ARTS 225 Ceramics 1

This course is an introduction to basic processes of ceramics and the operation of the CSI ceramics lab.  Ceramics 1 includes handbuilding, throwing, and firing.

Credits

3 Credits

ARTS 225Ceramics 1

Please note: This is not a course syllabus. A course syllabus is unique to a particular section of a course by instructor. This curriculum guide provides general information about a course.

I. General Information

Department

Visual and Performing Art

II. Course Specification

Course Type

Program Requirement

Credit Hours Narrative

3 Credits

Semester Contact Hours Lecture

45

Grading Method

Letter grade

Repeatable

N

III. Catalog Course Description

This course is an introduction to basic processes of ceramics and the operation of the CSI ceramics lab.  Ceramics 1 includes handbuilding, throwing, and firing.

IV. Student Learning Outcomes

Upon completion of this course, a student will be able to:

Make ceramic objects, using a variety of constructing techniques . Much of this first year of instruction ( Ceramics 1 plus Ceramics 2) introduces forming methods which include pinch, coil and slab techniques, as well as making pots on the wheel. Glazing, decorating, and firing ceramic objects takes many repetitions. Two semesters of work is necessary for assimilation of the many nuanced skills needed to make college level work.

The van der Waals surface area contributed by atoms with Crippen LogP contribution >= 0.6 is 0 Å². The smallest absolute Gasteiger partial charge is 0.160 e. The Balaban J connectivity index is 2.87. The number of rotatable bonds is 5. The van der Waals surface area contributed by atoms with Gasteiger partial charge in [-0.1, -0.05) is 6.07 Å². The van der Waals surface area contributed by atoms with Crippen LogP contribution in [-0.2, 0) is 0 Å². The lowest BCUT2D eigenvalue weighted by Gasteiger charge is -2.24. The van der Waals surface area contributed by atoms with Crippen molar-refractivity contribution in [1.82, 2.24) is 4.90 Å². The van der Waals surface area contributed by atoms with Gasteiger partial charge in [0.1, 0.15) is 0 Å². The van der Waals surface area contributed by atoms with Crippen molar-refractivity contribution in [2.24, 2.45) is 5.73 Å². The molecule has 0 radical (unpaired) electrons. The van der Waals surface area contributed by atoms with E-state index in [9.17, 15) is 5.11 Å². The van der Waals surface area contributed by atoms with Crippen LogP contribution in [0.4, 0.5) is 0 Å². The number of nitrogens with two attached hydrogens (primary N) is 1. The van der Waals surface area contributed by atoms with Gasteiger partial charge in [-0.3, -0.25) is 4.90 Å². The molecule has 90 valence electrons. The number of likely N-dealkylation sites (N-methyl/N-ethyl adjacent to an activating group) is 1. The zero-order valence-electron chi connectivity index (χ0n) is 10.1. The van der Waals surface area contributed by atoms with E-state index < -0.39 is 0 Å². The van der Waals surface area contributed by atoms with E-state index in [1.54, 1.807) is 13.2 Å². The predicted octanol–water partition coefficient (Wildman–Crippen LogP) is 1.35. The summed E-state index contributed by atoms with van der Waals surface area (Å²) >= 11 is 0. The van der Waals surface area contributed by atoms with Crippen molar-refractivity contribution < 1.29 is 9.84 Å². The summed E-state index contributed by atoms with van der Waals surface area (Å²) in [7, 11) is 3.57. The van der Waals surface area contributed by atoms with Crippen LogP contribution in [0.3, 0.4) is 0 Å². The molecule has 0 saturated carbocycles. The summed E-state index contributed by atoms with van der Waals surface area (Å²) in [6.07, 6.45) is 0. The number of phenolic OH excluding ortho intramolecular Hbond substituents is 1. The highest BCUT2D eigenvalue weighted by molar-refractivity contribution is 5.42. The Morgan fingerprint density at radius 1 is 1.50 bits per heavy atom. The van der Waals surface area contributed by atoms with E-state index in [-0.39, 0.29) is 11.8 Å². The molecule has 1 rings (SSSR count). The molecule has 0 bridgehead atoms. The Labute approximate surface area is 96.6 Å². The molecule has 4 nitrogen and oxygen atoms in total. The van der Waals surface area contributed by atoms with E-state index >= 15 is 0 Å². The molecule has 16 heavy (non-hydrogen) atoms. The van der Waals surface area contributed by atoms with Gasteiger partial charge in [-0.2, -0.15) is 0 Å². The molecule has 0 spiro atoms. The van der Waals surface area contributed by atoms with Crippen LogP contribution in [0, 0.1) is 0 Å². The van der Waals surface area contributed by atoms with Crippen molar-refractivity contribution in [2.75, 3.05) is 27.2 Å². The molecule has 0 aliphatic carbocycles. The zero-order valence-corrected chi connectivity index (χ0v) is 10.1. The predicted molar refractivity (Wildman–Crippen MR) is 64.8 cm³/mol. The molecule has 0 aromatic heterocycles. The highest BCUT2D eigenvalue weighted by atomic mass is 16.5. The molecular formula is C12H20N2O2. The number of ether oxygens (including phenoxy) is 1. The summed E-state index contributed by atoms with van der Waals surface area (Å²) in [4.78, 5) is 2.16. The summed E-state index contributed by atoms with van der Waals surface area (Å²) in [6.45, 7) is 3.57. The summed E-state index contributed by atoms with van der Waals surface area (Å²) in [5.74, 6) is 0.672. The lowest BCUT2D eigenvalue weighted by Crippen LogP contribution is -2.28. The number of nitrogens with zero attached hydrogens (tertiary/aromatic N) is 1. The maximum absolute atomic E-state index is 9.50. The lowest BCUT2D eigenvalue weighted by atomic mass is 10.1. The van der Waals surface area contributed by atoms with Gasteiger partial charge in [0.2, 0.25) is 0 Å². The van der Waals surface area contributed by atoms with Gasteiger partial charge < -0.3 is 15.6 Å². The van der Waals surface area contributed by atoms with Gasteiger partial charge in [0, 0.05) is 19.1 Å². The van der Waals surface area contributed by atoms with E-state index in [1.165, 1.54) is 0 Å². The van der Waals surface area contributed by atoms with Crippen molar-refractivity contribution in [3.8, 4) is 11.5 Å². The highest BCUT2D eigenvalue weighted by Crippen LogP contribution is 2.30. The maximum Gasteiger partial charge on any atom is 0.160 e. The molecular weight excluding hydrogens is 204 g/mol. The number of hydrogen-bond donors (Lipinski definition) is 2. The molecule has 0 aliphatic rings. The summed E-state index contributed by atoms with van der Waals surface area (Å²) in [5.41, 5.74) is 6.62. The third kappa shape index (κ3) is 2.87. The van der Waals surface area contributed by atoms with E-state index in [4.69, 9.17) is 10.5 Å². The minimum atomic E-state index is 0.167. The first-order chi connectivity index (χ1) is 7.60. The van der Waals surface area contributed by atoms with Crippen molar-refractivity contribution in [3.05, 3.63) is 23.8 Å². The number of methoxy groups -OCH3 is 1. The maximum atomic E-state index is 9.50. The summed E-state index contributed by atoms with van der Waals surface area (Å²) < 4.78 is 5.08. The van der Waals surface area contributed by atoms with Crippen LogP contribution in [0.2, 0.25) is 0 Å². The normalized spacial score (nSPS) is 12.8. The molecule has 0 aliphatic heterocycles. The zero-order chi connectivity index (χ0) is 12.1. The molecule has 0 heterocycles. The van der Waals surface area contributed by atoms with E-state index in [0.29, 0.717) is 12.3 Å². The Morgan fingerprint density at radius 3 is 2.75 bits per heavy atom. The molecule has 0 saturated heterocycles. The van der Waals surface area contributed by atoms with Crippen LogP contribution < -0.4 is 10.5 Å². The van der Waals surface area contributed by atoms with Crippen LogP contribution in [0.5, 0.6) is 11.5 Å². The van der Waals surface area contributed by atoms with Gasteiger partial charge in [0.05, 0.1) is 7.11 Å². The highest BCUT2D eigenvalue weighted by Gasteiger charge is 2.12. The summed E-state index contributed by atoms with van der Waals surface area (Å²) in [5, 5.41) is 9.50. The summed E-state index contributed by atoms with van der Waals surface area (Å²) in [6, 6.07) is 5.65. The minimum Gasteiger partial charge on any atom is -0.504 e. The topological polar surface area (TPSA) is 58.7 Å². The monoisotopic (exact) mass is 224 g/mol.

V. Topical Outline (Course Content)

In each semester -long ceramics class 15 objects are assigned. Class lessons and personal coaching might include discussions of techniques, creative methods, formal criticism, and expression.

VI. Delivery Methodologies

Required Exams

Two major group critiques will bring work together for evaluation and problem solving Productivity, innovation and craftsmanship are valued. The intension is not for each student to leave with the same catalogue of objects. Final critiques each semester are mandatory meetings at which students assemble completed portfolios of finished work.

Specific Course Activity Assignment or Assessment Requirements

Two major group critiques will bring work together for evaluation and problem solving Productivity, innovation and craftsmanship are valued. The intension is not for each student to leave with the same catalogue of objects. Final critiques each semester are mandatory meetings at which students assemble completed portfolios of finished work.